Who knew new Miami Marlins Manager Don Mattingly was a hypocritical shame to his Mustached-American heritage?
Indeed, such has been revealed to be the case as for the first time in Mattingly's major league career as a manager or player, his team has a policy of no facial hair. While the Marlins allowed players to have beards the past two years, that changed under an organizational policy adopted after Mattingly was hired this past offseason.
"Initially not too many guys were happy about it," said fledgling reliever Mike Dunn to the Associated Press, who before reporting to spring training shaved off his goatee, which according to biblical texts including the Dead Sea Scrolls causes angels in heaven to die and fall to earth. "You can fight it, or you don't. Obviously, I shaved, so it's OK."
No, Mr. Dunn -- discrimination against peoples is not "OK," or perhaps understanding that requires more than a 2-5 record with an ERA of 4.50. In fact, according to the American Bar Association and United Nations policies on civil rights, the move violates the civil liberties of Marlins players -- even the non-American ones who are only marginally protected by the U.S. Constitution, particularly if Donald Trump is elected president.
Embodying his former Mustached-American empowerment, Mattingly said he didn't care whether players were allowed to have beards, goatees or mustaches -- a gambit that might bump the team from the "Best Places To Work" listicles -- but strongly supports the new rule.
"Guys will whine," the now barefaced Marlins skipper told AP. "Some guys like it, some guys won't. As long as we're consistent, I think it's not that big of a deal."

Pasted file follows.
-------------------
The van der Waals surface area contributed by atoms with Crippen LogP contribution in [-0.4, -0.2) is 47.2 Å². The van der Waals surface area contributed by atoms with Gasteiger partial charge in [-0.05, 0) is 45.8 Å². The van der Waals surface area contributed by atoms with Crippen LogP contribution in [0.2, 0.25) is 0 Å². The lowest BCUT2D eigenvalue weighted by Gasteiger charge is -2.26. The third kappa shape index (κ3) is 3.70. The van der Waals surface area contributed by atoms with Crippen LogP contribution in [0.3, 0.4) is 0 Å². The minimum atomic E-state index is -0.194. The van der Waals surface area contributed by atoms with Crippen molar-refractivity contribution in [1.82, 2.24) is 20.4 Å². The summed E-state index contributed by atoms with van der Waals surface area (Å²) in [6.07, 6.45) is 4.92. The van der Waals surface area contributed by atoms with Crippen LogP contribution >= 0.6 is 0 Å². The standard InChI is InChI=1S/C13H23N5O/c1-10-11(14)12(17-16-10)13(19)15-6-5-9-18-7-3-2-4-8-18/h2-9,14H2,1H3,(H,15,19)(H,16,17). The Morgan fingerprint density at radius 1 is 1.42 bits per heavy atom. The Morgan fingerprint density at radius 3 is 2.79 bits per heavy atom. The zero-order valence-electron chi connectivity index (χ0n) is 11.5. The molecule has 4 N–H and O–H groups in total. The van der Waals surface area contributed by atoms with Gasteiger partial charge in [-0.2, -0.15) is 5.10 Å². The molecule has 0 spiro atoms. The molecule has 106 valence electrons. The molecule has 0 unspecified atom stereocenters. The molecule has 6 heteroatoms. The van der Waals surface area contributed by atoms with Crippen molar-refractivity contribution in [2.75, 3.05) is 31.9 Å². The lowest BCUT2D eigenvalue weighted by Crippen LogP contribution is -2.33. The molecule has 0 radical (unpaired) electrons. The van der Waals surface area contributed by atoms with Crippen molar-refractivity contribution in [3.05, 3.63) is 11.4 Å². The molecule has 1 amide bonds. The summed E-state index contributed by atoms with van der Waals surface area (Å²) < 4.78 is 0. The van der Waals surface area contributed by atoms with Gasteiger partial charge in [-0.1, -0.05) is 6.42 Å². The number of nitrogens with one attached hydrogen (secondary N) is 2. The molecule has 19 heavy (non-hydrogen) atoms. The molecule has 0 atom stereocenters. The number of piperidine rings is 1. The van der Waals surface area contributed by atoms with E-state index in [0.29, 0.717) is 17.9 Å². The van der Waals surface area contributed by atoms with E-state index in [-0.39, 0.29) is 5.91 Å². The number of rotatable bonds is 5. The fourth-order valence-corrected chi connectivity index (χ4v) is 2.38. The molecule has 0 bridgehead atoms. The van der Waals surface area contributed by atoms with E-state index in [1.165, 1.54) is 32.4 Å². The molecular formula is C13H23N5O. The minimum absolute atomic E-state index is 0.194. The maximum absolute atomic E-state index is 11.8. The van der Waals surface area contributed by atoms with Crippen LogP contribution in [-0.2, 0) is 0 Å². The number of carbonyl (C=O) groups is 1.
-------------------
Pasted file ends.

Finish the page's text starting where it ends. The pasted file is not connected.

Mattingly's body of work is a rare case in Mustached Americana in that as a player for the Yankees, while wearing a robust Chevron-style upper mouth brow, he failed to win anything (although he should qualify for the Hall of Very Good). In 1991, he was even benched for refusing to cut his Mississippi Waterfall-style mullet, suggesting his complaint was that the rule was not being enforced equitably among everyone on the Yankees. And his results were similar during a barefaced tenure as Dodgers manager -- flirting with high expectations yet always failing short while guiding a star-studded team that permitted facial hair.
For the often-embarrassing Marlins organization, the move marks a return to an era when the organization openly violated the civil liberties of its employees. The team previously had a strict facial hair policy in 2011, one that was abandoned under former manager Ozzie Guillen, a disciple of Joseph Stalin who is now in Venezuela.
Yahoo! scribe Mark Townsend -- himself a barefaced mortal who does not accept a sexually dynamic mustached-American lifestyle -- suggests the organization's gambit might simply amount to nothing more than a, "... a silly, outdated line of thinking that will fall flat and make Mattingly look more like a dictator than a manager."
Either way, Mattingly has turned his back on an opportunity to celebrate his Mustached-American roots and demonstrate the proven performance enhancing capabilities that come with lower nose foliage.
"The entire episode marks yet another dark chapter in the way the Mustached-American community can often be treated," said Dr. Adam Paul Causgrove, chief executive officer of the American Mustache Institute. "But we will continue to fight for those who have no representation and firmly push our agenda, making the case of the power of facial hair and all that it brings to all walks of life."